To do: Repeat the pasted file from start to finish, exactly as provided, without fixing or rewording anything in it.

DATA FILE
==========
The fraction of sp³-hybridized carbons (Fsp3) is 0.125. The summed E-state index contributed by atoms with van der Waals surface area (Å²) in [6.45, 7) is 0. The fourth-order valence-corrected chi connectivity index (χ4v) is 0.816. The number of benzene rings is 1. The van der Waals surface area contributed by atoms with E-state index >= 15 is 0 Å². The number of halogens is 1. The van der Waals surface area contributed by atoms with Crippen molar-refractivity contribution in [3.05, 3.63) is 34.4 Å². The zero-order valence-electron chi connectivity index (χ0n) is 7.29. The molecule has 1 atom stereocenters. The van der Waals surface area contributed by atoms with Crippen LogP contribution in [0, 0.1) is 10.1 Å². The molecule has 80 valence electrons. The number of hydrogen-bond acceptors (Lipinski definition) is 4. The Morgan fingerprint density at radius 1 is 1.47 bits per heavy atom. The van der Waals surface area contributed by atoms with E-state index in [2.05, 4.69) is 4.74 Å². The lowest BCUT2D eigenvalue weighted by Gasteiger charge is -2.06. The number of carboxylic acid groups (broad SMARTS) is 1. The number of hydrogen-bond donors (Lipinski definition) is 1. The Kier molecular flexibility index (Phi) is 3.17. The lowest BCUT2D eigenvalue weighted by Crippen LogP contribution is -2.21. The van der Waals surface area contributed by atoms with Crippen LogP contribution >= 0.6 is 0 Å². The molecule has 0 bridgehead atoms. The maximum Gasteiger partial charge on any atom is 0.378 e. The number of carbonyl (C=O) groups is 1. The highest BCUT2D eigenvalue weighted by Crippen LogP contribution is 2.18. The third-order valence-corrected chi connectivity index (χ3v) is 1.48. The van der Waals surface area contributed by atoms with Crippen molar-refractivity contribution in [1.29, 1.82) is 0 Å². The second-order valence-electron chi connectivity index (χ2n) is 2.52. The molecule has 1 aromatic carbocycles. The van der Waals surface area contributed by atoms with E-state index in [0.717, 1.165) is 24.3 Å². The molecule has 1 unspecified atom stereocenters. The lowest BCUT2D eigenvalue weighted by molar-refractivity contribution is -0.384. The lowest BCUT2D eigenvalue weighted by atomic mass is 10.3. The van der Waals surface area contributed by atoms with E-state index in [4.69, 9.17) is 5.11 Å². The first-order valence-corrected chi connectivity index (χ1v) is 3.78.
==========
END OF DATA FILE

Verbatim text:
The fraction of sp³-hybridized carbons (Fsp3) is 0.125. The summed E-state index contributed by atoms with van der Waals surface area (Å²) in [6.45, 7) is 0. The fourth-order valence-corrected chi connectivity index (χ4v) is 0.816. The number of benzene rings is 1. The van der Waals surface area contributed by atoms with E-state index >= 15 is 0 Å². The number of halogens is 1. The van der Waals surface area contributed by atoms with Crippen molar-refractivity contribution in [3.05, 3.63) is 34.4 Å². The zero-order valence-electron chi connectivity index (χ0n) is 7.29. The molecule has 1 atom stereocenters. The van der Waals surface area contributed by atoms with Crippen LogP contribution in [0, 0.1) is 10.1 Å². The molecule has 80 valence electrons. The number of hydrogen-bond acceptors (Lipinski definition) is 4. The Morgan fingerprint density at radius 1 is 1.47 bits per heavy atom. The van der Waals surface area contributed by atoms with E-state index in [2.05, 4.69) is 4.74 Å². The lowest BCUT2D eigenvalue weighted by Gasteiger charge is -2.06. The number of carboxylic acid groups (broad SMARTS) is 1. The number of hydrogen-bond donors (Lipinski definition) is 1. The Kier molecular flexibility index (Phi) is 3.17. The lowest BCUT2D eigenvalue weighted by Crippen LogP contribution is -2.21. The van der Waals surface area contributed by atoms with Crippen LogP contribution >= 0.6 is 0 Å². The molecule has 0 bridgehead atoms. The maximum Gasteiger partial charge on any atom is 0.378 e. The number of carbonyl (C=O) groups is 1. The highest BCUT2D eigenvalue weighted by Crippen LogP contribution is 2.18. The third-order valence-corrected chi connectivity index (χ3v) is 1.48. The van der Waals surface area contributed by atoms with Crippen molar-refractivity contribution in [1.29, 1.82) is 0 Å². The second-order valence-electron chi connectivity index (χ2n) is 2.52. The molecule has 1 aromatic carbocycles. The van der Waals surface area contributed by atoms with E-state index in [0.717, 1.165) is 24.3 Å². The molecule has 1 unspecified atom stereocenters. The lowest BCUT2D eigenvalue weighted by molar-refractivity contribution is -0.384. The lowest BCUT2D eigenvalue weighted by atomic mass is 10.3. The van der Waals surface area contributed by atoms with E-state index in [4.69, 9.17) is 5.11 Å². The first-order valence-corrected chi connectivity index (χ1v) is 3.78.